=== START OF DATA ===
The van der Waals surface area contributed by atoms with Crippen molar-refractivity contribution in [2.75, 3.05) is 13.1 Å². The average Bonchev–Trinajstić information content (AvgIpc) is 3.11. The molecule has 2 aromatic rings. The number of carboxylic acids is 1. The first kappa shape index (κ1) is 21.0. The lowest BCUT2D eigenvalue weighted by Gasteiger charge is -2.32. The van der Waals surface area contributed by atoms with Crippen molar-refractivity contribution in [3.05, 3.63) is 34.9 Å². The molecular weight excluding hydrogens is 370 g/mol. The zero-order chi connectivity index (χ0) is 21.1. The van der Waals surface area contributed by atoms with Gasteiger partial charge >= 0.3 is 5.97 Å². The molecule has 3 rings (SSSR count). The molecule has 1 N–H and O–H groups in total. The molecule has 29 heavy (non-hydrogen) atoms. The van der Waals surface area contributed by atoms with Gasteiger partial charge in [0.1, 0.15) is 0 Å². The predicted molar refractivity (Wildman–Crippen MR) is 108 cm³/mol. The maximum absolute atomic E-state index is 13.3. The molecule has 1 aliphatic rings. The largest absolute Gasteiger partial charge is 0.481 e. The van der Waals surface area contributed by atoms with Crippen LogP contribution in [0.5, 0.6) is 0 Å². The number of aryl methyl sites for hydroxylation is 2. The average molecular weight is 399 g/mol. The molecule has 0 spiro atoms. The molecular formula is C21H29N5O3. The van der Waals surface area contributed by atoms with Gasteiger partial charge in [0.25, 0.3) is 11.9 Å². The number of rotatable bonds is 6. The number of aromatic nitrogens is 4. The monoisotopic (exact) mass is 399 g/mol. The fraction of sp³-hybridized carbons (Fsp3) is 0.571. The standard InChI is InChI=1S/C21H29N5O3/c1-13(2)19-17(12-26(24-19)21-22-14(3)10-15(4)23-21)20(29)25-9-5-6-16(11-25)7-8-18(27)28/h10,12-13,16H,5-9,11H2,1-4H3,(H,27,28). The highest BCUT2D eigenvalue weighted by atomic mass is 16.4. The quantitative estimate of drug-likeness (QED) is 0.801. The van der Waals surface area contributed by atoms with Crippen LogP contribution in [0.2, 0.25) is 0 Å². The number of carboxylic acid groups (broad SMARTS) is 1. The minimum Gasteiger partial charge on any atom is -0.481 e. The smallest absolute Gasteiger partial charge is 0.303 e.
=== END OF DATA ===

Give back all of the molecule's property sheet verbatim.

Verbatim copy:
The van der Waals surface area contributed by atoms with Crippen molar-refractivity contribution in [2.75, 3.05) is 13.1 Å². The average Bonchev–Trinajstić information content (AvgIpc) is 3.11. The molecule has 2 aromatic rings. The number of carboxylic acids is 1. The first kappa shape index (κ1) is 21.0. The lowest BCUT2D eigenvalue weighted by Gasteiger charge is -2.32. The van der Waals surface area contributed by atoms with Crippen molar-refractivity contribution in [3.05, 3.63) is 34.9 Å². The molecular weight excluding hydrogens is 370 g/mol. The zero-order chi connectivity index (χ0) is 21.1. The van der Waals surface area contributed by atoms with Gasteiger partial charge >= 0.3 is 5.97 Å². The molecule has 3 rings (SSSR count). The molecule has 1 N–H and O–H groups in total. The molecule has 29 heavy (non-hydrogen) atoms. The van der Waals surface area contributed by atoms with Gasteiger partial charge in [0.1, 0.15) is 0 Å². The predicted molar refractivity (Wildman–Crippen MR) is 108 cm³/mol. The maximum absolute atomic E-state index is 13.3. The molecule has 1 aliphatic rings. The largest absolute Gasteiger partial charge is 0.481 e. The van der Waals surface area contributed by atoms with Crippen LogP contribution in [0.5, 0.6) is 0 Å². The number of aryl methyl sites for hydroxylation is 2. The average molecular weight is 399 g/mol. The molecule has 0 spiro atoms. The molecular formula is C21H29N5O3. The van der Waals surface area contributed by atoms with Gasteiger partial charge in [0.25, 0.3) is 11.9 Å². The number of rotatable bonds is 6. The number of aromatic nitrogens is 4. The monoisotopic (exact) mass is 399 g/mol. The fraction of sp³-hybridized carbons (Fsp3) is 0.571. The standard InChI is InChI=1S/C21H29N5O3/c1-13(2)19-17(12-26(24-19)21-22-14(3)10-15(4)23-21)20(29)25-9-5-6-16(11-25)7-8-18(27)28/h10,12-13,16H,5-9,11H2,1-4H3,(H,27,28). The highest BCUT2D eigenvalue weighted by atomic mass is 16.4. The quantitative estimate of drug-likeness (QED) is 0.801. The van der Waals surface area contributed by atoms with Crippen LogP contribution in [0.2, 0.25) is 0 Å². The number of carboxylic acid groups (broad SMARTS) is 1. The minimum Gasteiger partial charge on any atom is -0.481 e. The smallest absolute Gasteiger partial charge is 0.303 e.